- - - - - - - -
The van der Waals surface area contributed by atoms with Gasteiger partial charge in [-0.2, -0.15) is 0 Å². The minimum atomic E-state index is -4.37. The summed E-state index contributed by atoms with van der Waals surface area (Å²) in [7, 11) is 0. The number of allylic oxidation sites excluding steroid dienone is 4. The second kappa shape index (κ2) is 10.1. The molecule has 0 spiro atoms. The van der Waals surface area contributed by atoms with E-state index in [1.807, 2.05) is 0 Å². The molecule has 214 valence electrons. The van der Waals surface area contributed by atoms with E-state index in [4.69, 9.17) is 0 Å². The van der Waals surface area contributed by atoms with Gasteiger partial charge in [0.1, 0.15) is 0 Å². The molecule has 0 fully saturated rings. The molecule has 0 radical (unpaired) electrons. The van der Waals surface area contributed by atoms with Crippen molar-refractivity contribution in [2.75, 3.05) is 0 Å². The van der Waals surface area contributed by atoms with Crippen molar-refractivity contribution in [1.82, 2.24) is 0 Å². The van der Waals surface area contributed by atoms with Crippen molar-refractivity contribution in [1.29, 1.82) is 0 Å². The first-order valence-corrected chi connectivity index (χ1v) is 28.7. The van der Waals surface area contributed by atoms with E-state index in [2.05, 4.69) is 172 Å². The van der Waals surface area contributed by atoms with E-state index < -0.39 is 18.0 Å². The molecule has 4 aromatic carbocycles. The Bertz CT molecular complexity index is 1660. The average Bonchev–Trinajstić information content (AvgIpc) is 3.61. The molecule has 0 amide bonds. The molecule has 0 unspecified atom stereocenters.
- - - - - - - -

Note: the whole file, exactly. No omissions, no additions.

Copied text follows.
The van der Waals surface area contributed by atoms with Gasteiger partial charge in [-0.2, -0.15) is 0 Å². The minimum atomic E-state index is -4.37. The summed E-state index contributed by atoms with van der Waals surface area (Å²) in [7, 11) is 0. The number of allylic oxidation sites excluding steroid dienone is 4. The second kappa shape index (κ2) is 10.1. The molecule has 0 spiro atoms. The van der Waals surface area contributed by atoms with E-state index in [1.807, 2.05) is 0 Å². The molecule has 214 valence electrons. The van der Waals surface area contributed by atoms with E-state index in [4.69, 9.17) is 0 Å². The van der Waals surface area contributed by atoms with Gasteiger partial charge in [0.1, 0.15) is 0 Å². The molecule has 0 fully saturated rings. The molecule has 0 radical (unpaired) electrons. The van der Waals surface area contributed by atoms with Crippen molar-refractivity contribution in [2.75, 3.05) is 0 Å². The van der Waals surface area contributed by atoms with Crippen molar-refractivity contribution in [1.82, 2.24) is 0 Å². The van der Waals surface area contributed by atoms with Crippen molar-refractivity contribution in [1.29, 1.82) is 0 Å². The first-order valence-corrected chi connectivity index (χ1v) is 28.7. The van der Waals surface area contributed by atoms with E-state index in [2.05, 4.69) is 172 Å². The van der Waals surface area contributed by atoms with E-state index < -0.39 is 18.0 Å². The molecule has 4 aromatic carbocycles. The Bertz CT molecular complexity index is 1660. The average Bonchev–Trinajstić information content (AvgIpc) is 3.61. The molecule has 0 amide bonds. The molecule has 0 unspecified atom stereocenters.